According to the Rodney Richey’s article, “DeAnn Heline Writes, Produces ‘The Middle,’” the executive producers of The Middle are Eileen Heister and DeAnn Heline.  Heister of Chicago and Heline, born in Muncie, IN, were no strangers to the central Indiana environment depicted by The Middle.   These two producers were roommates at Indiana University and had the idea to pitch the series to Warner Bros in California.  Heiseter and Heline, who won The Humanitas Prize for their success with The Middle, brought a lot to the table.  Not only did the two demonstrate great personal experience, but also professional work as writers for Roseanne (Richey).

Writers Eileen Heisler and DeAnn Heline.

The dialogue in The Middle is structured to be authentic to the theme and setting of the show.  Often times the main character illustrated in the sitcom, Frankie Hess, utilizes voiceovers to inform readers of ongoing or past events and personal thoughts or struggles.  In my opinion, this tool makes the show much more effective at presenting its message and keeps the audience entertained.  The Middle thrives on viewers that can sympathize with the events and characters portrayed in the story.  When the voiceovers are used, relating to the main character becomes effortless.

Silence is rarely used in The Middle, but when it is, often it is to express the quiet nature of the Midwest, or as it is described in the show, Flyover country.  The title sequence generally includes corn fields and a blue sky shown in the frame with a jet plane flying over.  This is to signify the desolate surroundings.  I believe this contrasts the emptiness associated with the Midwest with the strong relationships, loving families, and hospitality lying further within.

The scene depicted by The Middle is pretty accurate.

The Middle also uses many flashbacks to show how each character has evolved and how Frankie has fought the struggles of raising a middle-class family over time.  The references to a typical Indiana environment are profound in the show.  I feel more connected with the overall picture when I see these allusions.  For example, the occasional Colts apparel, basketball references, and camaraderie of small neighborhoods remind me of my former home.  It honestly makes me homesick when I realize I haven’t witnessed these elements in quite some time.

The number one factor that stands out to me concerning the writing is authenticity.  As I’ve stated, I pick up on the small details that allow the audience to feel immersed in the show.  Even if one has never stepped foot in the Midwest, it’s easy to watch the middle-class family events unfold and exclaim, “I’ve been there.”  I see this as the most powerful component of The Middle.  Also, when the plot is detailed through the mother of the family, it is more engaging for the observer.  A mother’s perspective into the traditional middle-class family is unique in the television world, and The Middle prospers because of it.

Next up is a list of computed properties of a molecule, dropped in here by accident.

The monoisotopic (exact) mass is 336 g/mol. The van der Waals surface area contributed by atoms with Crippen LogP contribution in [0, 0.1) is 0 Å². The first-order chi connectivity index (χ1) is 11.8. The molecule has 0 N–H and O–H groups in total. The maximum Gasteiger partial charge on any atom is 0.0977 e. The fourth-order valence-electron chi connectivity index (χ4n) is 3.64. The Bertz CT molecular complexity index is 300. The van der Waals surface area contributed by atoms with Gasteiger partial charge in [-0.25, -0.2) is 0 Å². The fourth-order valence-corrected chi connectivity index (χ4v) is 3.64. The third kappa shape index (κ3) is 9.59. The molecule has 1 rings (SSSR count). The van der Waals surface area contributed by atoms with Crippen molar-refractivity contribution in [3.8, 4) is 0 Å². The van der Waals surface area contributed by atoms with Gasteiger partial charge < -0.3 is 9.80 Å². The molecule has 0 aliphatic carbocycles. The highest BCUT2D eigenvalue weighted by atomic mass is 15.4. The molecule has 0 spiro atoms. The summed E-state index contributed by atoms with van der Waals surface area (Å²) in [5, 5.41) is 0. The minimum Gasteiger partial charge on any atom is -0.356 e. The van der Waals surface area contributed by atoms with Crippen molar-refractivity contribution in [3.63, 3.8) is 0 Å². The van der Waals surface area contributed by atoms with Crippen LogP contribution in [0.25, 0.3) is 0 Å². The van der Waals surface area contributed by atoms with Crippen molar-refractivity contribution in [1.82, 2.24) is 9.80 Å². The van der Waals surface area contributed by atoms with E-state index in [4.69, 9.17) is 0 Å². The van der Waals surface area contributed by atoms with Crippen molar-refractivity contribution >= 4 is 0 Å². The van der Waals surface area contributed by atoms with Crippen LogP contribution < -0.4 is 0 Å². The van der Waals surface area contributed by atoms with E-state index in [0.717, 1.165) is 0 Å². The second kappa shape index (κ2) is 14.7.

Richey, Rodney. “DeAnn Heline Writes, Produces ‘The Middle.’” The Herald Bulletin, 20 Oct. 2009, http://www.heraldbulletin.com/community/deann-heline-writes-produces-the-middle/article_2dd38b0a-7e53-56e1-ae44-665b630b91fb.html. Accessed 8 Sep. 2018.

“We need to remember what’s important in life: friends, waffles, work. Or waffles, friends, work. Doesn’t matter, but work is third.” – Leslie Knope

Hello!  My name is Landon Eisenhut and I am an Aerospace Engineering major from Evansville, Indiana.  Fun fact: Parks and Recreation is based on my hometown!  I’d love to be able to graduate by 2022, but I can’t ignore the possibility of that extending into 2023.

As with most Yellow Jackets, I’ve largely been a STEM student throughout my academic career.  The two AP English courses offered at my high school were pretty much the only AP classes I didn’t register for.  I did take an English course at a local college over the summer, but this is my first GT English exposure.  In my experience, I feel more satisfied after effecting my verbal communication.  However, it has not always been my strong point.  Occasionally I become difficult to understand when my low voice combines with my often-lazy annunciation.  I hope to improve in this area this semester.  I’ve already made attempts to be more social and enhance my vocal abilities.  In addition to verbal, I enjoy written communication because I love to create things.  I like to look at a piece of my writing with my name on it and see my voice.  My devotion to creating things goes beyond my writing…as seen from the attached video, I love to make videos capturing my life!

I’ve always been passionate about a few TV shows.  I don’t have a large collection of shows I watch, but I’m well versed in the ones I do watch.  References to various TV episodes make the way into my every day conversations.  While I’m not a TV fanatic, I can watch episodes of certain shows and never want them to end (Stranger Things, Silicon Valley, sometimes Parks and Rec or The Office).  Netflix is never a bad way to spend a weekend, even if it’s in solidarity.  It’s fortunate that my roommate was out of town during my binge watch of The Good Place at 1:00am!

I have chosen to review The Middle for this class.  The Middle encompasses an Indiana middle class family and the experiences that arise with home life, work, and raising children.  Being from Indiana, I’m excited to be able to relate to the situations depicted in the show.  I’ve always loved the Midwest, and perhaps this show will almost make me feel at home.

Image result for stranger things hopper gif dancing

Me when I come home to watch The Middle as homework.

The only sample I have of The Middle is the episode portraying Sue’s Indiana college search.  I fondly connected with the moments in this episode, and I anticipate more of this throughout the series.